This study investigated the role of Self-Service Technologies (SSTs) in dance-based exercise in order to begin exploring the motivations behind the use (or not) of SSTs by ordinary men and women in this context. The research approach employed interviews to gain insights into participants’ use of SSTs and their exercise practices, in order to start establishing ways in which dance can be re/incorporated into people’s lives through the design of appropriate SSTs. Findings from this study highlight the significant opportunity to further explore how the properties of music and dance can be integrated into the design of new SSTs. Literature suggests dance could be a beneficial exercise format for many people and self-service technology abounds for exercise but is often not used consistently. Our interviews asked participants about dance-based exercise and SSTs for exercise and showed that there is an opportunity to design SSTs to help people access dance-based exercise. SSTs should help people learn dance, build confidence, and dance alone or with others. SSTs could facilitate movement and increase engagement with physical activity whilst addressing issues around logistics, confidence and dance knowledge and experience. Keywords: Public health, Computer science, Alethea Blackler, Shital Desai, Levi Swann, Marianella Chamorro-Koc, Gene Moyle, Mikaela Stephens. Using technology to enhance and encourage dance-based exercise. Heliyon 5 (2019) e01241. doi: 10.1016/j.heliyon.2019. e01241.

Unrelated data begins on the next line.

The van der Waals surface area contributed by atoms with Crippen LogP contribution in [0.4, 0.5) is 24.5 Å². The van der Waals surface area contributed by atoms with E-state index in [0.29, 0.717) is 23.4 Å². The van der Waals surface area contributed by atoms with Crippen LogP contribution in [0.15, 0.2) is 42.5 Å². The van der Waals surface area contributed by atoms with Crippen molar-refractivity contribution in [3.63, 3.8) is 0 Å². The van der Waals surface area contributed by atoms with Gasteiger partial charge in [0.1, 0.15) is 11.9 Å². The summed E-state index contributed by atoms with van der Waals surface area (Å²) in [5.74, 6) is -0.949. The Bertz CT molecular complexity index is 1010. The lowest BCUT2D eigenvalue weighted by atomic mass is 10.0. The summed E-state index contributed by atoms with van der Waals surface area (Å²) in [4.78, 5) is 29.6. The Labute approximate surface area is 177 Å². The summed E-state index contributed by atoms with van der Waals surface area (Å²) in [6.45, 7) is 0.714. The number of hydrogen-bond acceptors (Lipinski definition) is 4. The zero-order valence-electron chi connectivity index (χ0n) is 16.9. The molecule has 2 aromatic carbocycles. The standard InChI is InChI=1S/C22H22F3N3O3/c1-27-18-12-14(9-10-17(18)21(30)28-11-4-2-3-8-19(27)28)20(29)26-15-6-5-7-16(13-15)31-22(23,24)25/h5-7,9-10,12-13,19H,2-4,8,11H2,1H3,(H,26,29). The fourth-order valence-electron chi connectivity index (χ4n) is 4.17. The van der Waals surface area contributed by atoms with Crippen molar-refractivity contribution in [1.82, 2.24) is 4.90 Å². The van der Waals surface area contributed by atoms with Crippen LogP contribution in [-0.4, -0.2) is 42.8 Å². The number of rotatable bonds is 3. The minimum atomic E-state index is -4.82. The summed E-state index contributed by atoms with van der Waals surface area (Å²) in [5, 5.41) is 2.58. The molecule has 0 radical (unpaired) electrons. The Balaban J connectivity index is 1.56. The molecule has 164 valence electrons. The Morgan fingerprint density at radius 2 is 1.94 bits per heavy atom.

Validating an infrared thermal switch as a novel access technology
    Validating an infrared thermal switch as a novel access technology
    Background Recently, a novel single-switch access technology based on infrared thermography was proposed. The technology exploits the temperature differences between the inside and surrounding areas of the mouth as a switch trigger, thereby allowing voluntary switch activation upon mouth opening. However, for this technology to be clinically viable, it must be validated against a gold standard switch, such as a chin switch, that taps into the same voluntary motion. Methods In this study, we report an experiment designed to gauge the concurrent validity of the infrared thermal switch. Ten able-bodied adults participated in a series of 3 test sessions where they simultaneously used both an infrared thermal and conventional chin switch to perform multiple trials of a number identification task with visual, auditory and audiovisual stimuli. Participants also provided qualitative feedback about switch use. User performance with the two switches was quantified using an efficiency measure based on mutual information. Results User performance (p = 0.16) and response time (p = 0.25) with the infrared thermal switch were comparable to those of the gold standard. Users reported preference for the infrared thermal switch given its non-contact nature and robustness to changes in user posture. Conclusions Thermal infrared access technology appears to be a valid single switch alternative for individuals with disabilities who retain voluntary mouth opening and closing., Memarian, N., Venetsanopoulos, A. N., & Chau, T. (2010). Validating an infrared thermal switch as a novel access technology. Biomedical Engineering Online, 9(1), 38-38. doi:10.1186/1475-925X-9-38